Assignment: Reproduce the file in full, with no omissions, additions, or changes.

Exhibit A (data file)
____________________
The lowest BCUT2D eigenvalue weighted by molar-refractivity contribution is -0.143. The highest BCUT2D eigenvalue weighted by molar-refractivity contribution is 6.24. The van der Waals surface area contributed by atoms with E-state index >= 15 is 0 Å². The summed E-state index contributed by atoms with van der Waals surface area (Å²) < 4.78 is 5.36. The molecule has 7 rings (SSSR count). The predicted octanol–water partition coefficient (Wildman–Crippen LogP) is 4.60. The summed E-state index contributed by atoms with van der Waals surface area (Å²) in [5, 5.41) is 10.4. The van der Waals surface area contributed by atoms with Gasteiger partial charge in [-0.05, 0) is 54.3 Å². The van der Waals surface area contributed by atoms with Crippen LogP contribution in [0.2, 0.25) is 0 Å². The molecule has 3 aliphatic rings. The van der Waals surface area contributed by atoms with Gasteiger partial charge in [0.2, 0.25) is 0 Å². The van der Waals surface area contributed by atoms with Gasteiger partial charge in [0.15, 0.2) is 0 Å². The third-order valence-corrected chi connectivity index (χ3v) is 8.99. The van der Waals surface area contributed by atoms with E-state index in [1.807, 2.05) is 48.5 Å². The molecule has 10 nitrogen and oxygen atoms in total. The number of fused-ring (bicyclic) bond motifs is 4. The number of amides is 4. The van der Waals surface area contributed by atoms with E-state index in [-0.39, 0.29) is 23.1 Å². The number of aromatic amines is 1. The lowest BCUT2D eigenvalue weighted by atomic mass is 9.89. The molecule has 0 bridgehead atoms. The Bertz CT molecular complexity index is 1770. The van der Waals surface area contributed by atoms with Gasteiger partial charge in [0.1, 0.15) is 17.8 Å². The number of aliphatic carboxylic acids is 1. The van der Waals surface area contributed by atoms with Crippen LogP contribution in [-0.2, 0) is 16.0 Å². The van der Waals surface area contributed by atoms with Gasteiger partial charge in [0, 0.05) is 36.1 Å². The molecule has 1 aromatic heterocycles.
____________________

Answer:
The lowest BCUT2D eigenvalue weighted by molar-refractivity contribution is -0.143. The highest BCUT2D eigenvalue weighted by molar-refractivity contribution is 6.24. The van der Waals surface area contributed by atoms with E-state index >= 15 is 0 Å². The summed E-state index contributed by atoms with van der Waals surface area (Å²) < 4.78 is 5.36. The molecule has 7 rings (SSSR count). The predicted octanol–water partition coefficient (Wildman–Crippen LogP) is 4.60. The summed E-state index contributed by atoms with van der Waals surface area (Å²) in [5, 5.41) is 10.4. The van der Waals surface area contributed by atoms with Gasteiger partial charge in [-0.05, 0) is 54.3 Å². The van der Waals surface area contributed by atoms with Crippen LogP contribution in [0.2, 0.25) is 0 Å². The molecule has 3 aliphatic rings. The van der Waals surface area contributed by atoms with Gasteiger partial charge in [0.2, 0.25) is 0 Å². The van der Waals surface area contributed by atoms with Gasteiger partial charge in [0.15, 0.2) is 0 Å². The third-order valence-corrected chi connectivity index (χ3v) is 8.99. The van der Waals surface area contributed by atoms with E-state index in [1.807, 2.05) is 48.5 Å². The molecule has 10 nitrogen and oxygen atoms in total. The number of fused-ring (bicyclic) bond motifs is 4. The number of amides is 4. The van der Waals surface area contributed by atoms with E-state index in [-0.39, 0.29) is 23.1 Å². The number of aromatic amines is 1. The lowest BCUT2D eigenvalue weighted by atomic mass is 9.89. The molecule has 0 bridgehead atoms. The Bertz CT molecular complexity index is 1770. The van der Waals surface area contributed by atoms with Gasteiger partial charge in [0.1, 0.15) is 17.8 Å². The number of aliphatic carboxylic acids is 1. The van der Waals surface area contributed by atoms with Crippen LogP contribution in [-0.2, 0) is 16.0 Å². The van der Waals surface area contributed by atoms with Gasteiger partial charge in [0, 0.05) is 36.1 Å². The molecule has 1 aromatic heterocycles.